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See also: lucré

Contents

EnglishEdit

EtymologyEdit

From Middle English lūcre, lucor, lucour, lucur (gain in money, profit; money; wages; illicit gain; advantage, benefit), from Old French lucre or Latin lucrum (advantage, profit; love of gain, avarice),[1][2] from Proto-Indo-European *leh₂u- (gain, profit) + *-tlom (variant of *-trom (suffix forming nouns denoting tools or instruments)).

PronunciationEdit

NounEdit

lucre (uncountable)

  1. Money, riches, or wealth, especially when seen as having a corrupting effect or causing greed, or obtained in an underhanded manner.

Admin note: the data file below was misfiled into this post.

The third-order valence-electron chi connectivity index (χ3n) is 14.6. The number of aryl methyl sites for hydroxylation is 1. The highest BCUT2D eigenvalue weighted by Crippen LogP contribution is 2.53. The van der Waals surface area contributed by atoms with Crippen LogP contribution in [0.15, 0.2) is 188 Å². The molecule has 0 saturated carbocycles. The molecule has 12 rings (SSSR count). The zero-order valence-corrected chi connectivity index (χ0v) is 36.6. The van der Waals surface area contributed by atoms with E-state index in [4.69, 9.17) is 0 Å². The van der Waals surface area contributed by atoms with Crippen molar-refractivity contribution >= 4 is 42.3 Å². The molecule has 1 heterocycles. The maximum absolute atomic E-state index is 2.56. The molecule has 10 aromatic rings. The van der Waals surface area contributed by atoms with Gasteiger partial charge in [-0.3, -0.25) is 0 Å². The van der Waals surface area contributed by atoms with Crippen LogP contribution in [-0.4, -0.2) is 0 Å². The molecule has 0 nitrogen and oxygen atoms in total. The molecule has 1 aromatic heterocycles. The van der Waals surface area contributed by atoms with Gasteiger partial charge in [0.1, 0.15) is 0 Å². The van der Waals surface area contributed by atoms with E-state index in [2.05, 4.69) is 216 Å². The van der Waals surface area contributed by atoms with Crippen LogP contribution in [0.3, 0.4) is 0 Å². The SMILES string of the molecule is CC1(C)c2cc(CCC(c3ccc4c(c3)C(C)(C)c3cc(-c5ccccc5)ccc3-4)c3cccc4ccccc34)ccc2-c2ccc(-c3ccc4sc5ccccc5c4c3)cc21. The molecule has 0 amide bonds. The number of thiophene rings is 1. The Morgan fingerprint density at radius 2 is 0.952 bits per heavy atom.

SynonymsEdit

Derived termsEdit

Related termsEdit

TranslationsEdit

ReferencesEdit

  1. ^ lūcre, n.” in MED Online, Ann Arbor, Mich.: University of Michigan, 2007, retrieved 15 April 2018.
  2. ^ lucre” (US) / “lucre” (UK) in Oxford Dictionaries, Oxford University Press.

Further readingEdit

AnagramsEdit


PortugueseEdit

VerbEdit

lucre

  1. first-person singular (eu) present subjunctive of lucrar
  2. third-person singular (ele and ela, also used with você and others) present subjunctive of lucrar
  3. third-person singular (você) affirmative imperative of lucrar
  4. third-person singular (você) negative imperative of lucrar

SpanishEdit

VerbEdit

lucre

  1. Formal second-person singular (usted) imperative form of lucrar.
  2. First-person singular (yo) present subjunctive form of lucrar.
  3. Formal second-person singular (usted) present subjunctive form of lucrar.
  4. Third-person singular (él, ella, also used with usted?) present subjunctive form of lucrar.